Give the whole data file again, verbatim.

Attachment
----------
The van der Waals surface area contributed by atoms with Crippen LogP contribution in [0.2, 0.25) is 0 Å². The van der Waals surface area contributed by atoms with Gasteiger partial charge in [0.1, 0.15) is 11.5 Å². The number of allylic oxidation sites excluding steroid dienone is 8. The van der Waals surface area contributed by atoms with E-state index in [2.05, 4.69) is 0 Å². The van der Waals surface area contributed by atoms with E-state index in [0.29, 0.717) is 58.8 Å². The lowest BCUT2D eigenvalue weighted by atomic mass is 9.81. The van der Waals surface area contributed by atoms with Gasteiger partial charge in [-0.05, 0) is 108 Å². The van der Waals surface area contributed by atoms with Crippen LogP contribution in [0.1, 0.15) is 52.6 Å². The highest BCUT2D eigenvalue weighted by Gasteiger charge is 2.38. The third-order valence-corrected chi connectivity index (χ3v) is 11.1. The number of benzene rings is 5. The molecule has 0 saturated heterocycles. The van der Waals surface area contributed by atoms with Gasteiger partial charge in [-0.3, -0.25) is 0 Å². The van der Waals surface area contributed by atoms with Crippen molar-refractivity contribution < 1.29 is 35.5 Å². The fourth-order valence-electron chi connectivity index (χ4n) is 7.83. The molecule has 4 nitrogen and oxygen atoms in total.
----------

The van der Waals surface area contributed by atoms with Crippen LogP contribution in [0.2, 0.25) is 0 Å². The van der Waals surface area contributed by atoms with Gasteiger partial charge in [0.1, 0.15) is 11.5 Å². The number of allylic oxidation sites excluding steroid dienone is 8. The van der Waals surface area contributed by atoms with E-state index in [2.05, 4.69) is 0 Å². The van der Waals surface area contributed by atoms with E-state index in [0.29, 0.717) is 58.8 Å². The lowest BCUT2D eigenvalue weighted by atomic mass is 9.81. The van der Waals surface area contributed by atoms with Gasteiger partial charge in [-0.05, 0) is 108 Å². The van der Waals surface area contributed by atoms with Crippen LogP contribution in [0.1, 0.15) is 52.6 Å². The highest BCUT2D eigenvalue weighted by Gasteiger charge is 2.38. The third-order valence-corrected chi connectivity index (χ3v) is 11.1. The number of benzene rings is 5. The molecule has 0 saturated heterocycles. The van der Waals surface area contributed by atoms with Gasteiger partial charge in [-0.3, -0.25) is 0 Å². The van der Waals surface area contributed by atoms with Crippen molar-refractivity contribution < 1.29 is 35.5 Å². The fourth-order valence-electron chi connectivity index (χ4n) is 7.83. The molecule has 4 nitrogen and oxygen atoms in total.